Aging wine in oak barrels imparts unique tones of taste and fragrance in wine. Depending on how long the wine's aged, barrels impart varying amounts of oak, vanilla, clove, nutmeg, cinnamon, chocolate and some bitterness. Quality white wines gain an added dimension with moderate barrel aging, while reds are sometimes matured in oak for several years. Other woods, such as redwood, are used for aging wine, but oak's generally the wood of choice. The type of oak's important, too. French oak gives a taste and texture different from American oak. American oak, generally, is more pungent than French.
While aging in wood can give a wine added complexity, additional depth, softness and roundness, an oaky or woody quality should complement a wine's flavor, not dominate it.
With wines, especially young reds, there is often an astringent, tart, puckering sensation felt particularly on the gums, roof and back of the mouth. This sensation is caused by tannin (tannic acid). Tannin is derived from grape skins, seeds and stems and can also be leeched from oak barrels during aging. Tannin is about five times higher in red wines than whites, and, interestingly, the tannin content of a wine from the same vineyard can double of halve from year to year, depending on the weather. Tannin involves the sense of touch or feel rather than taste. It's often confused with bitter or sour. A young wine with excess tannin may be too rough to drink today, but it's this same tannin that helps the wine to mature well. Tannins, over time, soften, allowing the fruit and other essences of the wine to surface. A wine with insufficient tannin will be insipid and flat. As mentioned above, the balance of tannin, acidity and sugar is very important in determining wine quality.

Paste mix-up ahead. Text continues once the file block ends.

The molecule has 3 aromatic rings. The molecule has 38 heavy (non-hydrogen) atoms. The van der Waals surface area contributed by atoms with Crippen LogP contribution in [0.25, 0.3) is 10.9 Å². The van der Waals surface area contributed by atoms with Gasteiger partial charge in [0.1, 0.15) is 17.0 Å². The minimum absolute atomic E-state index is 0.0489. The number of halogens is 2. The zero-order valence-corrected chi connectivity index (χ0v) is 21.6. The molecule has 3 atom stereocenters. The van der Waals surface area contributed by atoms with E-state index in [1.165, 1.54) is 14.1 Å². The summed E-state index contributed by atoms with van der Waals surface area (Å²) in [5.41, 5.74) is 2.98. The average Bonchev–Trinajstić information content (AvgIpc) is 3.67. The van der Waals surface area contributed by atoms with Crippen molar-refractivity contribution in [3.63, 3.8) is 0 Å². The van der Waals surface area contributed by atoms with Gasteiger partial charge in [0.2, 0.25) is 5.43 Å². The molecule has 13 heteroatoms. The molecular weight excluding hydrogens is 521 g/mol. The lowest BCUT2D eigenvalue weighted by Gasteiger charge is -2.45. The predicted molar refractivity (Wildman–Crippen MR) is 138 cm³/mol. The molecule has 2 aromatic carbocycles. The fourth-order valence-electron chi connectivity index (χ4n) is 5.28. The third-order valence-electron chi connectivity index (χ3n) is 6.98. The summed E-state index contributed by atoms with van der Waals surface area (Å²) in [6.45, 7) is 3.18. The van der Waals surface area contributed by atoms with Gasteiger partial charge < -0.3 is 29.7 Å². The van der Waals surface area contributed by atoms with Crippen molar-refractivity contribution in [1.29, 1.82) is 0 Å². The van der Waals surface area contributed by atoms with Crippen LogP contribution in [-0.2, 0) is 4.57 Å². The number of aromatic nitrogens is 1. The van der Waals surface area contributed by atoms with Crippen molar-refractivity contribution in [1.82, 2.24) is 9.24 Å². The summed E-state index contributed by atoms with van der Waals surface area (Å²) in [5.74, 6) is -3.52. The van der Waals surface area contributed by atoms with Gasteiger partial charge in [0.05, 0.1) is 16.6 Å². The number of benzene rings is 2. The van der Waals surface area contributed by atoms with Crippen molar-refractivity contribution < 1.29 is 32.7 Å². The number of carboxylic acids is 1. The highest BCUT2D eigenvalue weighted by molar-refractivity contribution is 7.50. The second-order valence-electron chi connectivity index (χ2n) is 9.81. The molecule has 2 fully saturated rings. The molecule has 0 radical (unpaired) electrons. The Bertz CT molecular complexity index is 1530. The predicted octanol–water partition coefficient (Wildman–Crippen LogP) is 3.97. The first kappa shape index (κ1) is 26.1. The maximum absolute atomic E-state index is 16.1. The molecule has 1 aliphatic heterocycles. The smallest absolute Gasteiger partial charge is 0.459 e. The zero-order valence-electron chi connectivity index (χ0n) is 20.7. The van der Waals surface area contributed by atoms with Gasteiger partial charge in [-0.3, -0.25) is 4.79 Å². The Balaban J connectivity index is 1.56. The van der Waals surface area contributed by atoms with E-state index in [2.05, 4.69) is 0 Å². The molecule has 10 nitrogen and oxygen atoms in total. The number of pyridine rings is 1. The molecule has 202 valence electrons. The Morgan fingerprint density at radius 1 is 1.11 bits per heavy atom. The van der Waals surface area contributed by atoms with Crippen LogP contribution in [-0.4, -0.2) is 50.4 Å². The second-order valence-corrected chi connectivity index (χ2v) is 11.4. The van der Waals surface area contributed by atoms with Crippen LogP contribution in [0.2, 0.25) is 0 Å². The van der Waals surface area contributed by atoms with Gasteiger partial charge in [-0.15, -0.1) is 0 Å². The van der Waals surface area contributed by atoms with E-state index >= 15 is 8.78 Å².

Something to remember: Tannin isn't the only component responsible for the ageability of wines. Acids play a significant role in a wine's aging process. So just because a wine has a lot of tannins doesn't necessarily mean it will age gracefully.